This paper investigates adoption factors governing the emergence of urban consolidation centres (UCCs), i.e. before UCC adoption, by various stakeholders and whether a UCC is thus an Inter-organisational innovation (IOI). The paper’s objective, using a diffusion of innovations (DOI) theory is to understand antecedent factors for UCC adoption (or not). Data collection consisted of observation of the Bristol-Bath UCC operation and semi-structured interviews with stakeholders. Findings supported the proposition that a UCC represents an IOI and increases stakeholder performance in both urban and operational contexts. Contributions include combining aspects of IOI and DOI theory to broaden understanding of stakeholder expectations of adoption factors and determining seven factors that play a key role for stakeholders to adopt this form of innovation and in understanding IOI dropouts: relative advantage, compatibility, complexity, adoption risk, trialability, partner trust, and partner power/government influence.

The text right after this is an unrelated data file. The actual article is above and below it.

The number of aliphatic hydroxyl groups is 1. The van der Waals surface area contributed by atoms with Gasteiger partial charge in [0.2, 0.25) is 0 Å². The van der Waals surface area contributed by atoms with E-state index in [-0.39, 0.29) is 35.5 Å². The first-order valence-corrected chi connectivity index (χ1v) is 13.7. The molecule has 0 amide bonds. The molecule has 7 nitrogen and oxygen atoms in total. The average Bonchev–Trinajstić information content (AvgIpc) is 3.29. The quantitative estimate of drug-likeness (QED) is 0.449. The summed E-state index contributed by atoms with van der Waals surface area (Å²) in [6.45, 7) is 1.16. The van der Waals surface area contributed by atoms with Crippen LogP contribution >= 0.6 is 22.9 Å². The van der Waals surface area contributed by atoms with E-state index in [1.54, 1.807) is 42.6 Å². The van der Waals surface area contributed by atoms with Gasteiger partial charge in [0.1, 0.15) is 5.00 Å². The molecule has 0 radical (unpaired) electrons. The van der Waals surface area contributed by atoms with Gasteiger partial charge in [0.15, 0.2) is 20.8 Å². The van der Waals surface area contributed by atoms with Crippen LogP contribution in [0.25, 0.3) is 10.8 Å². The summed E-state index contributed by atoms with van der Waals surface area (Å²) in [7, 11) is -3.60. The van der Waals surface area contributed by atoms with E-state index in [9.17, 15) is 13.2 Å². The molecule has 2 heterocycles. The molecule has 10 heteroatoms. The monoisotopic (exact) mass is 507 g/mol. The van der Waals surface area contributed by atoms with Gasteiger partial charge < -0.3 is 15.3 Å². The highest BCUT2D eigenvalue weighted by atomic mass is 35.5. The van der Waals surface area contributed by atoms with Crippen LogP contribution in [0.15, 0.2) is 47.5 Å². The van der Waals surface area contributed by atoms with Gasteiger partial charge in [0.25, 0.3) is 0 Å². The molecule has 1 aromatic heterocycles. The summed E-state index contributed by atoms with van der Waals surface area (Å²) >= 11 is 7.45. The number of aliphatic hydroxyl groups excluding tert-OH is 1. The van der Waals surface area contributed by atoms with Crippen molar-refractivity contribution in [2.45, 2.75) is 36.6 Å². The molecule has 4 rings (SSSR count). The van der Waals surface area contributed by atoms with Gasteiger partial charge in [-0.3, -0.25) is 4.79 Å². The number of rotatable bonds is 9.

• Liewendahl, Helena; Heinonen, Kristina (2020-02-13)